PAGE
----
if you want cornbread with out sugar…there is HOT WATER CORNBREAD that is not made with sugar. Its very hard to find outside of the South though. I have trying to find somebody here in LA that knows how to do it. I know that you dip small sections of your batter into boiling hot water to cure it then fry it.

I don't even know what chitlins ARE!!! Lesson, please!


Natalie ._c-

Jews don't celebrate the New Year on Jan 1st; that's a Christian custom! (Although American Jews, being thoroughly American, do celebrate Jan 1, but don't have any particular traditions relating to it) Our new year (Rosh HaShana) is usually in September (according to the Lunar Calendar), and most of the day is devoted to praying. The one food I remember from my childhood is apples dipped in honey, for a sweet year!

So I was going to go out to lunch with friends today, but the ice and snow on the roads, coupled with heavy snow this morning canceled it! :-(

I gave my cats a can of catfood -- wet food is a treat for them, so they celebrated the New Year, all right!

I told my friends we should just celebrate on a different day -- who cares when you celebrate, just as long as you do it! :-)

Today it will be sheep of some sort at our limey/ Indian friends.

I read your post without my glasses, Anthony and thought it said “sleep of some sort”. When I used to be a major partier, that pretty much summed up what I did on New Years Day…lol. But in general, I’ve always thought of New Year’s Eve as the actual celebration and New Year’s Day just a day. I actually feel that way about Christmas Eve, too!

NEVER ate cornbread with sugar in it til I was 21 and REALLY didn't like it then. Just meal flour and some buttermilk and of course crisco to keep it from sticking to the pan.

I do the Southern cooking for New Years too but this year I forgot what hogjowl was for. Any ideas?

Am a Southern transplant from the North. It’s collard greens, usually cooked with fatback (pork fat) & black eyed peas for good luck here. All the supermarkets have plenty of both days before Jan 1. Never heard of new year traditional foods before living in the South. I don’t eat anything special on Jan. 1. Maybe I’d have better luck if I did:)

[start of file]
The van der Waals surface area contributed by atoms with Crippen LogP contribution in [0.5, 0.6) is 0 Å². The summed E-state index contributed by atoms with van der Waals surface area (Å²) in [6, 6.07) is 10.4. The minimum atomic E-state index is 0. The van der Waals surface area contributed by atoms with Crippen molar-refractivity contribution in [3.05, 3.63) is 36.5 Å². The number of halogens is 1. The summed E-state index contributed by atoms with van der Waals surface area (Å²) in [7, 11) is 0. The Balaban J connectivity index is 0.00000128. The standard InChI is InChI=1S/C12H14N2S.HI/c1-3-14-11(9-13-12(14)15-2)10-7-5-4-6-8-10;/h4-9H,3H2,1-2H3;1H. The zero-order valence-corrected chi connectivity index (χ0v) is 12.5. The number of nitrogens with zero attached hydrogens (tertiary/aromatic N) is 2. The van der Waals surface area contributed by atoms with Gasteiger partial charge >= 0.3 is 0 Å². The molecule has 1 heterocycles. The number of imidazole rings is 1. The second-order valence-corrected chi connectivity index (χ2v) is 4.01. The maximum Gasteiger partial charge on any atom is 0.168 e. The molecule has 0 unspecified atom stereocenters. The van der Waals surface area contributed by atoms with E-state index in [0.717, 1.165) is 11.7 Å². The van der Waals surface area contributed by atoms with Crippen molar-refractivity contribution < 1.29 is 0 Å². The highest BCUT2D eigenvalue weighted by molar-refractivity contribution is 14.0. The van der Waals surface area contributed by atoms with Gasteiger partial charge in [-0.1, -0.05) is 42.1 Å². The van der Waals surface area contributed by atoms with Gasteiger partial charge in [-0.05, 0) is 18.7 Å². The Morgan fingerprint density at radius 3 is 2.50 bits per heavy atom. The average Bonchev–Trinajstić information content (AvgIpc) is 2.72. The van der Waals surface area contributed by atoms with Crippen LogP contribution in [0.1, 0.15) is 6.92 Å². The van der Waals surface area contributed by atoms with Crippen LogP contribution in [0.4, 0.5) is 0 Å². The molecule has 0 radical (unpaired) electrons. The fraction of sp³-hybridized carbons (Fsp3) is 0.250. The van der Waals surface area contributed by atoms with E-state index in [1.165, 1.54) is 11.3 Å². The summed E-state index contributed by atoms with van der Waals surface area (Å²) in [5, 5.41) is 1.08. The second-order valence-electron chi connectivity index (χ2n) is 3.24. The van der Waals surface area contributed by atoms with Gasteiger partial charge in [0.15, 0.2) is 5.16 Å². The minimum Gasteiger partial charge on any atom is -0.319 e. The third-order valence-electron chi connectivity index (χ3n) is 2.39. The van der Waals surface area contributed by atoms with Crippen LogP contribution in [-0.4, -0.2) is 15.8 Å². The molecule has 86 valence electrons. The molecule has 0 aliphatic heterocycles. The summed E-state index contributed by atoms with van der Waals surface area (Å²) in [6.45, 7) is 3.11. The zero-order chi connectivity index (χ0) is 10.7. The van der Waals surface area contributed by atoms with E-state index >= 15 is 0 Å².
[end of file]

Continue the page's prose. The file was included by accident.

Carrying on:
Natalie, I thought Jews went out for Chinese on Christmas, LOL. isn’t that tradition? : )

I made a very nice looking apple cranberry crisp for tonight's dessert. Very simple, and can fit into some meal plans, though it's not exactly low-carb. All it takes is 3 cups chopped apple, 2 cups fresh cranberries, 1/2 cup sugar (I used Splenda instead), 1/2 cup packed brown sugar, 1/3 cup flour, 1 cup oatmeal, and 1/4 cup canola oil. Toss the apples, cranberries, and sugar together, pour into a baking pan that's been sprayed with non-stick spray. Mix the flour, oatmeal, brown sugar, and oil together in a bowl, making the crumb topping. Sprinkle over top of the apples and cranberries, place in an oven preheated to 350F. Bake for 40 minutes or until topping turns golden brown. I finished eating it just a half hour or so ago, and while it's a bit tart,

Jacky, that’s true! My family did.

For New York Jews, yes. There is a very large community of Jews in New York, and they are busy creating their very own American traditions. I think other Eastern Jews do that, too.

For a Western Jew (born in Montana, raised in LA) no. At least, not among my family, friends and acquaintances. We are a much smaller, more widely spread out community (I now live in Reno, Nevada), and don't have as much daily contact as Eastern Jews do. In a way, I envy them, but in another way, I've always enjoyed the multiculturalism that I was raised in.